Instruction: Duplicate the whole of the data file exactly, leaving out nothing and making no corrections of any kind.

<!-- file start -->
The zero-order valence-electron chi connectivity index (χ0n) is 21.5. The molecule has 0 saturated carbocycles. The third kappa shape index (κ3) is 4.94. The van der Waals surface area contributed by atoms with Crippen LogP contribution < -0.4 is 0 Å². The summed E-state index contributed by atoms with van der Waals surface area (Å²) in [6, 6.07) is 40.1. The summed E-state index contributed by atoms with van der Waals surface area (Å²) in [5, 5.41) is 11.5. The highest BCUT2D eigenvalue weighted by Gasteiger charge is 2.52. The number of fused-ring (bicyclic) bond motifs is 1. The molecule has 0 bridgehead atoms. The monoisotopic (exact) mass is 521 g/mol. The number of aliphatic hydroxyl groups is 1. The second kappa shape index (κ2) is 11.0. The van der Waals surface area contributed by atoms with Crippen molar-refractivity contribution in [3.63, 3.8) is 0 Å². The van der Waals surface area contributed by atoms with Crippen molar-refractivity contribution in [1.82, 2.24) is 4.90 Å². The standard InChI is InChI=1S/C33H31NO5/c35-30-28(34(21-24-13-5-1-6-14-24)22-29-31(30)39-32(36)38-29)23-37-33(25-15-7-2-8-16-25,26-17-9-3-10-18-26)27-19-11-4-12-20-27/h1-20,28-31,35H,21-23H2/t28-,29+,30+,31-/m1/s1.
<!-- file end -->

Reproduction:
The zero-order valence-electron chi connectivity index (χ0n) is 21.5. The molecule has 0 saturated carbocycles. The third kappa shape index (κ3) is 4.94. The van der Waals surface area contributed by atoms with Crippen LogP contribution < -0.4 is 0 Å². The summed E-state index contributed by atoms with van der Waals surface area (Å²) in [6, 6.07) is 40.1. The summed E-state index contributed by atoms with van der Waals surface area (Å²) in [5, 5.41) is 11.5. The highest BCUT2D eigenvalue weighted by Gasteiger charge is 2.52. The number of fused-ring (bicyclic) bond motifs is 1. The molecule has 0 bridgehead atoms. The monoisotopic (exact) mass is 521 g/mol. The number of aliphatic hydroxyl groups is 1. The second kappa shape index (κ2) is 11.0. The van der Waals surface area contributed by atoms with Crippen molar-refractivity contribution in [3.63, 3.8) is 0 Å². The van der Waals surface area contributed by atoms with Crippen molar-refractivity contribution in [1.82, 2.24) is 4.90 Å². The standard InChI is InChI=1S/C33H31NO5/c35-30-28(34(21-24-13-5-1-6-14-24)22-29-31(30)39-32(36)38-29)23-37-33(25-15-7-2-8-16-25,26-17-9-3-10-18-26)27-19-11-4-12-20-27/h1-20,28-31,35H,21-23H2/t28-,29+,30+,31-/m1/s1.